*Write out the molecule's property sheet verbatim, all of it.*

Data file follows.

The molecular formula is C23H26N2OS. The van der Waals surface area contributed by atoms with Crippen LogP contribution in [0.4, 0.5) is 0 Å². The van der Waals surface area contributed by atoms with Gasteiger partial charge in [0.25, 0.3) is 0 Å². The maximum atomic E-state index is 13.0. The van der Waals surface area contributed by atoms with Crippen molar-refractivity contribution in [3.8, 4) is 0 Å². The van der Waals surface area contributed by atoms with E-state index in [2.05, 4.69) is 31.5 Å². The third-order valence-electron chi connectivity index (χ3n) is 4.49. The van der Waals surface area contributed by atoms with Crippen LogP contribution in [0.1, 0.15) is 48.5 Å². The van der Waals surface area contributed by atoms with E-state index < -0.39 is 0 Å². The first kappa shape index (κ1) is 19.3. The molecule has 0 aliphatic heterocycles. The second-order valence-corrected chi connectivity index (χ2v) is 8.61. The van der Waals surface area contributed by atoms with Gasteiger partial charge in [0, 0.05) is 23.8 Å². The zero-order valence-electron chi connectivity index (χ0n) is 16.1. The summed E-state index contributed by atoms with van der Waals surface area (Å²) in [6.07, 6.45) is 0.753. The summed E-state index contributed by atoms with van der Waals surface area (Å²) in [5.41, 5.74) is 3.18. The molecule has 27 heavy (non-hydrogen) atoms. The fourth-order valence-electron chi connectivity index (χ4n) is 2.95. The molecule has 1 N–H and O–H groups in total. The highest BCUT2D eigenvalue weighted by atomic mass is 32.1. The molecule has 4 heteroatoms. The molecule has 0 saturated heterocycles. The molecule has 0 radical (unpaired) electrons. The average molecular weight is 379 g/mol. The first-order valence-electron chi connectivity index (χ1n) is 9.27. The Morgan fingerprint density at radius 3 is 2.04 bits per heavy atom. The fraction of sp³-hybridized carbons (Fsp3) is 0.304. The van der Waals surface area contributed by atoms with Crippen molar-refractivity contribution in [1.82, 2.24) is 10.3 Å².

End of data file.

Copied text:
The molecular formula is C23H26N2OS. The van der Waals surface area contributed by atoms with Crippen LogP contribution in [0.4, 0.5) is 0 Å². The van der Waals surface area contributed by atoms with Gasteiger partial charge in [0.25, 0.3) is 0 Å². The maximum atomic E-state index is 13.0. The van der Waals surface area contributed by atoms with Crippen molar-refractivity contribution in [3.8, 4) is 0 Å². The van der Waals surface area contributed by atoms with E-state index in [2.05, 4.69) is 31.5 Å². The third-order valence-electron chi connectivity index (χ3n) is 4.49. The van der Waals surface area contributed by atoms with Crippen LogP contribution in [0.1, 0.15) is 48.5 Å². The van der Waals surface area contributed by atoms with E-state index < -0.39 is 0 Å². The first kappa shape index (κ1) is 19.3. The molecule has 0 aliphatic heterocycles. The second-order valence-corrected chi connectivity index (χ2v) is 8.61. The van der Waals surface area contributed by atoms with Gasteiger partial charge in [0, 0.05) is 23.8 Å². The zero-order valence-electron chi connectivity index (χ0n) is 16.1. The summed E-state index contributed by atoms with van der Waals surface area (Å²) in [6.07, 6.45) is 0.753. The summed E-state index contributed by atoms with van der Waals surface area (Å²) in [5.41, 5.74) is 3.18. The molecule has 27 heavy (non-hydrogen) atoms. The fourth-order valence-electron chi connectivity index (χ4n) is 2.95. The molecule has 1 N–H and O–H groups in total. The highest BCUT2D eigenvalue weighted by atomic mass is 32.1. The molecule has 4 heteroatoms. The molecule has 0 saturated heterocycles. The molecule has 0 radical (unpaired) electrons. The average molecular weight is 379 g/mol. The first-order valence-electron chi connectivity index (χ1n) is 9.27. The Morgan fingerprint density at radius 3 is 2.04 bits per heavy atom. The fraction of sp³-hybridized carbons (Fsp3) is 0.304. The van der Waals surface area contributed by atoms with Crippen molar-refractivity contribution in [1.82, 2.24) is 10.3 Å².